"Well, it depends on how busy you are. If you’re working back-to-back, and you read a script that you can’t connect with, you pass. If you’re not working — even if you’re completely wrong for the character, maybe you’re ten years too old, ten years too young — go in and audition for it. It’s so important to exercise your range, and to keep it alive. I think it’s important to do things you love even if you’re not right for it. It’s important to be in a room full of people. If you get to go meet a director, and hear what they have to say, then go for it. You’re never not learning.”


Do you have any aspirations to get behind the camera?
"Directing? No, I’ll leave that to my dad."

I read that when you were a child, your dad played you Jean Cocteau’s La Belle et La Bête. What else did he show you that helped shape you as an artist?
"Besides Jean Cocteau films, he introduced me to a lot of music. He showed me all of Hitchcock. I didn’t watch much Disney, but there were a lot of Tex Avery cartoons. Disney came when I was older — Beauty and The Beast was my favorite. I saw that in theaters with my godmother in L.A., but I had seen Cocteau’s La Belle et la Bête. My dad’s an amazing person because he can turn the most mundane thing into a work of art. It’s something I feel so lucky to have grown up with."

What advice has an actor given you that's changed the way you approach your craft?
"Matthew McConaughey in Killer Joe really helped me. They were personal things, but he really gave me some great advice. He’s a person with extraordinary talent. He’s one of my favorite people I’ve ever worked with. He made a big impact on me. I’ve been so lucky to have worked with the kinds of people I’ve worked with. I take something away every time because it’s almost like going to drama school, but better."

Coming from the world of independent filmmaking, what was it like working on The Dark Knight Rises, and which do you prefer?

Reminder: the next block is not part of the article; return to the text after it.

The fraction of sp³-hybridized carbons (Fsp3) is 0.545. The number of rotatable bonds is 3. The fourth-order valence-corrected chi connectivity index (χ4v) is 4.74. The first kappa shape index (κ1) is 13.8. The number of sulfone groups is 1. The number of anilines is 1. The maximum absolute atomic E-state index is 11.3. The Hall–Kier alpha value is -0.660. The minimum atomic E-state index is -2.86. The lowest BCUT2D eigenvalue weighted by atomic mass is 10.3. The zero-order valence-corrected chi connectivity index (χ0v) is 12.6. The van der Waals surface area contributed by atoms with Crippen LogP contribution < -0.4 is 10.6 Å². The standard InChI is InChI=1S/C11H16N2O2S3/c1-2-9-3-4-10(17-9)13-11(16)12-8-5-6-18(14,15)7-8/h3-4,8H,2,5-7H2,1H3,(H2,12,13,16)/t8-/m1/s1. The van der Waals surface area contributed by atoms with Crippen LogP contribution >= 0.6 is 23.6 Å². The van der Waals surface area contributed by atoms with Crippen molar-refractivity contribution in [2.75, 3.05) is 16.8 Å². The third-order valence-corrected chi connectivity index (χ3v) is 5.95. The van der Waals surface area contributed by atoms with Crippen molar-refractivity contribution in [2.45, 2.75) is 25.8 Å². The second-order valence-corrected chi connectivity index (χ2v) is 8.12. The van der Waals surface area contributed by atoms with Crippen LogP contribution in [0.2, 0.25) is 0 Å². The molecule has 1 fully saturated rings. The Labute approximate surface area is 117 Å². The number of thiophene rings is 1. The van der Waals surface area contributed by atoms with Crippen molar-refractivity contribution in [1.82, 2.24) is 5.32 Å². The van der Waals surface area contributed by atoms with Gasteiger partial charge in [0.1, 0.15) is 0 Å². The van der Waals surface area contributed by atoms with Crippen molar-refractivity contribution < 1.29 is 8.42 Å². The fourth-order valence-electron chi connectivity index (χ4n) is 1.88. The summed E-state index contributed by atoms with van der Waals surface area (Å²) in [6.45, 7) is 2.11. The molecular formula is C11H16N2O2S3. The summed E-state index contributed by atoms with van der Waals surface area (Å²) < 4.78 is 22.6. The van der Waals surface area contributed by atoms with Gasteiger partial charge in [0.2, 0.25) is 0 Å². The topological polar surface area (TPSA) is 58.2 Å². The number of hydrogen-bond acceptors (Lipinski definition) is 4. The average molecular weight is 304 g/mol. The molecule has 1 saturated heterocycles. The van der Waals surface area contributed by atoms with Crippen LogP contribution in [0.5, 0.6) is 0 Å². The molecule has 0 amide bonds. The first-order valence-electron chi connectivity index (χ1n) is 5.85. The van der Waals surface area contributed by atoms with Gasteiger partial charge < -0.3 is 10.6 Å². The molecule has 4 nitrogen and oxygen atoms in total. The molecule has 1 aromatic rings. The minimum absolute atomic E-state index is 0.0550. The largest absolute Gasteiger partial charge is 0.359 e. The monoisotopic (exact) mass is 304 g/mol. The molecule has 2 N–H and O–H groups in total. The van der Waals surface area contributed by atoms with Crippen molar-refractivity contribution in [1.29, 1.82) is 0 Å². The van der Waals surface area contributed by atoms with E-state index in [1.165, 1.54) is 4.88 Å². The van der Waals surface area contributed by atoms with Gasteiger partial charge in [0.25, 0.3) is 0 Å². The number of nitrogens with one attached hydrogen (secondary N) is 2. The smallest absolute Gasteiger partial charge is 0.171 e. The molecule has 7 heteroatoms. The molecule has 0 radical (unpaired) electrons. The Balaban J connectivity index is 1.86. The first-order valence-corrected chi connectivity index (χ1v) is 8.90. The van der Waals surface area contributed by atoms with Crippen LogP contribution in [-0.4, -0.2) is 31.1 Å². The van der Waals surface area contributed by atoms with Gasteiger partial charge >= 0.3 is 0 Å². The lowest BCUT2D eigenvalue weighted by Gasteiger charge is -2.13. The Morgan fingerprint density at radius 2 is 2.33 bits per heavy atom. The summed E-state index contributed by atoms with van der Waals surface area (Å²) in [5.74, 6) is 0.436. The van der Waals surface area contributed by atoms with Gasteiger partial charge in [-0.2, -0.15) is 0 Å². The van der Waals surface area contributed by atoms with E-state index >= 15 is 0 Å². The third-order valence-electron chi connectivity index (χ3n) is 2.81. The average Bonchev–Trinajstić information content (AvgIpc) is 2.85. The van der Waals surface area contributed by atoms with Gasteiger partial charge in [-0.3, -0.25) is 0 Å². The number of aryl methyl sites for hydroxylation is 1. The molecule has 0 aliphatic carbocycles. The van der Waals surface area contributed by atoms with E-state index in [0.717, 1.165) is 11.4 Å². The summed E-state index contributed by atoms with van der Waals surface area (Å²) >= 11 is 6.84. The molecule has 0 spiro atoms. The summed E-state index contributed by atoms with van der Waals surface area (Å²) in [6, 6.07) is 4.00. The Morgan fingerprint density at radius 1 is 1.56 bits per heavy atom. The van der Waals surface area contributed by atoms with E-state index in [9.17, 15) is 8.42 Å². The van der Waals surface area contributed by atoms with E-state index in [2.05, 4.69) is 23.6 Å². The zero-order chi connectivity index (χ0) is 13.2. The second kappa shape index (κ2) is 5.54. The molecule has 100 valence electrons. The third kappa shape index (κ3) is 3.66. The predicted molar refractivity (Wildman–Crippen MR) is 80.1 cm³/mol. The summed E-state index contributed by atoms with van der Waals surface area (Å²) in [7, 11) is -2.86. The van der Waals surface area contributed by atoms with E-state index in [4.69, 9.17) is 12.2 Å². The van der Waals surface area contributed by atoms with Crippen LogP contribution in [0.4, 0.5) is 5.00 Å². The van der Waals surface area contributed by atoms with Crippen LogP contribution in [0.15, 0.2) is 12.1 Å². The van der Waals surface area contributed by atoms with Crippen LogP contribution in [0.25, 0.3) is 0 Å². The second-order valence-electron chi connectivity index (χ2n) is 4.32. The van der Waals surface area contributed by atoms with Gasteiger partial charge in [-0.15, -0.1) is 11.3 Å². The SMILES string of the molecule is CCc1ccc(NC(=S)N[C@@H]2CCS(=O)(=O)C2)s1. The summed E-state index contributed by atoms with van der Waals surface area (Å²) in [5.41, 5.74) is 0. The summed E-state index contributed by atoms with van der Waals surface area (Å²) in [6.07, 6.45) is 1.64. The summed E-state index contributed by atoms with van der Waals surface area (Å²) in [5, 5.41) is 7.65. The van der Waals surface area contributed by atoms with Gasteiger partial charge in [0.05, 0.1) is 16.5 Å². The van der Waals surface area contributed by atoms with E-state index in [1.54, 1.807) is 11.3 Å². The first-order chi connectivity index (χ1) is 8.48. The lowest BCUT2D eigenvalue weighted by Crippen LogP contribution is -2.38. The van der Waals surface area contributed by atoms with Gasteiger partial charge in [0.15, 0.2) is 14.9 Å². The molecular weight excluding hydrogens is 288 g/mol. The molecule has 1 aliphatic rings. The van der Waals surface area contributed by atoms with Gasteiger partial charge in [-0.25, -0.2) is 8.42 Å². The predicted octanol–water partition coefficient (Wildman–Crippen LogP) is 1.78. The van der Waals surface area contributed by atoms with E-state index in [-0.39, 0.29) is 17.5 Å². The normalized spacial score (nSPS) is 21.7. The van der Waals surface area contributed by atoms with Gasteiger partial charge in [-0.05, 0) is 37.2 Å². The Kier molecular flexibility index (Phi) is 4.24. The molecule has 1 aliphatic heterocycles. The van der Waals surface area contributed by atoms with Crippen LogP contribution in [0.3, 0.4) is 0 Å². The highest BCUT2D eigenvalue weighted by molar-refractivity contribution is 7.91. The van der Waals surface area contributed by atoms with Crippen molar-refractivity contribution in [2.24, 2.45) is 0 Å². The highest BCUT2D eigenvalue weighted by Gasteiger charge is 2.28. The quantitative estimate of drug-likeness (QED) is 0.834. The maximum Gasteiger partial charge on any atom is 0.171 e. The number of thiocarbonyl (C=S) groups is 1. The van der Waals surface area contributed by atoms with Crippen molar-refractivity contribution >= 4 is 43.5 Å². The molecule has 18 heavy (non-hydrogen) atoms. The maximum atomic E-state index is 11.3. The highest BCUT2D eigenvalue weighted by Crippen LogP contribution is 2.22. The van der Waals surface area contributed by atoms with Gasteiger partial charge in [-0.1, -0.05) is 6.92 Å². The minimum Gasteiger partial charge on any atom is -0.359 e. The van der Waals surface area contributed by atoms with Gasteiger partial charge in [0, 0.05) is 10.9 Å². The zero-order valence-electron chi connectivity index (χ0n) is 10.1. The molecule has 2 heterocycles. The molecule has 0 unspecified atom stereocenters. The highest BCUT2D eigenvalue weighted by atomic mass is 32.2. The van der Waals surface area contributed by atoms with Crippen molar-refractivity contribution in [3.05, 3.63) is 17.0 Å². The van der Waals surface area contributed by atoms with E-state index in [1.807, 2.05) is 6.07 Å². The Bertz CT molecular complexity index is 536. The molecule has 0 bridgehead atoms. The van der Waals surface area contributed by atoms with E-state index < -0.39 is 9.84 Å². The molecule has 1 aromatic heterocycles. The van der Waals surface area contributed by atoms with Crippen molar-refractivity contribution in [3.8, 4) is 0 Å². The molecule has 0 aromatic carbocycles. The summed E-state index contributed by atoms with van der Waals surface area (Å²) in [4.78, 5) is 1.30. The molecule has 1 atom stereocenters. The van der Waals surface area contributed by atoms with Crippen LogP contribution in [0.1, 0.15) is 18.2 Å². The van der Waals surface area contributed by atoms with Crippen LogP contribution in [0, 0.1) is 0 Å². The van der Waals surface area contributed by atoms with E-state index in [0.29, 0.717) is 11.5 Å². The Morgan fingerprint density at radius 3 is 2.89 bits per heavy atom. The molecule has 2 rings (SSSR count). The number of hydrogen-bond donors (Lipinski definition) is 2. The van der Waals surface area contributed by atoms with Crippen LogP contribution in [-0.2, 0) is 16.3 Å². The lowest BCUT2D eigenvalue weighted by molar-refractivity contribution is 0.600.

"I don’t think that’s a totally fair question as they’re totally different worlds, but I was wide-eyed on that set for sure. I’ve never been on a set like that in my life. But, at the same time, when you’re making a tiny independent film for half a million dollars or less, or a huge film for loads of money, it doesn’t matter the cost. What matters is the visionary mind behind it. That’s the key to me, connecting with the director. It’s so important to work with directors you’re going to learn from, no matter the size of the film."

What’s one quality you’ve noticed in all the directors you’ve loved working with?
"There’s a kind of nurturing side to all of them that I’ve really utilized. I like to play these challenging girls who are going through some weird, twisted things all the time — even if it’s just being a teenager. I’ve been able to trust all the directors I’ve worked with. It’s like having a family member watching out for you."

What do you like most about being on set?
"The most important thing to remember about making a film is that it’s make up of a huge unit of people. Being able to light a room and heighten people’s rage with lighting, or their sadness, is magical to me. Understanding the electricity, and the set decoration is so key. When you walk on a set, you’re taken to a magical world somewhere else other than yours. There’s amazing talent that goes into making movies on every single level. The director has to plant his vision, though. That way the whole team can work to make it happen in the mad sort of way movies come about."

Which is why there’s no such thing as a “bad” movie.
“Yes! I don’t think a movie can be 'bad.' It’s more thrilling to me to hate a movie than feel indifference. I want a movie to ignite something in me."

You’re something of a budding fashion icon. Talk to me about your personal style.
"I am a vintage junkie. All I do is thrift shop. I want to design lingerie, too. I’m a huge lingerie fan. I want to do a surrealist line inspired by Dali. If I’m shopping for myself, I really like to buy things second hand. I like finding things with stories. I’m a huge fan of the '70s, and '30s lingerie I like to wear as outerwear."

What’s the best city to go vintage shopping in?
"I have a great store next door to me in Loz Feliz. It’s called Squaresville. It’s one of my most favorite vintage stores in the entire universe. It’s like my second home. I can literally be in the middle of a place where I can’t pronounce the name and find something. I’m wearing a lot of Miu Miu, too. That's my favorite designer if I had to go put together something. I think it's really great for young women. The clothes allow girls to really express themselves. I feel like it really feeds into personalities. The clothes are so well made. They always make me feel good. I’m proud to be a women wearing them. They’re fun, and don’t make you feel like a grown up. I’m not ready for that yet."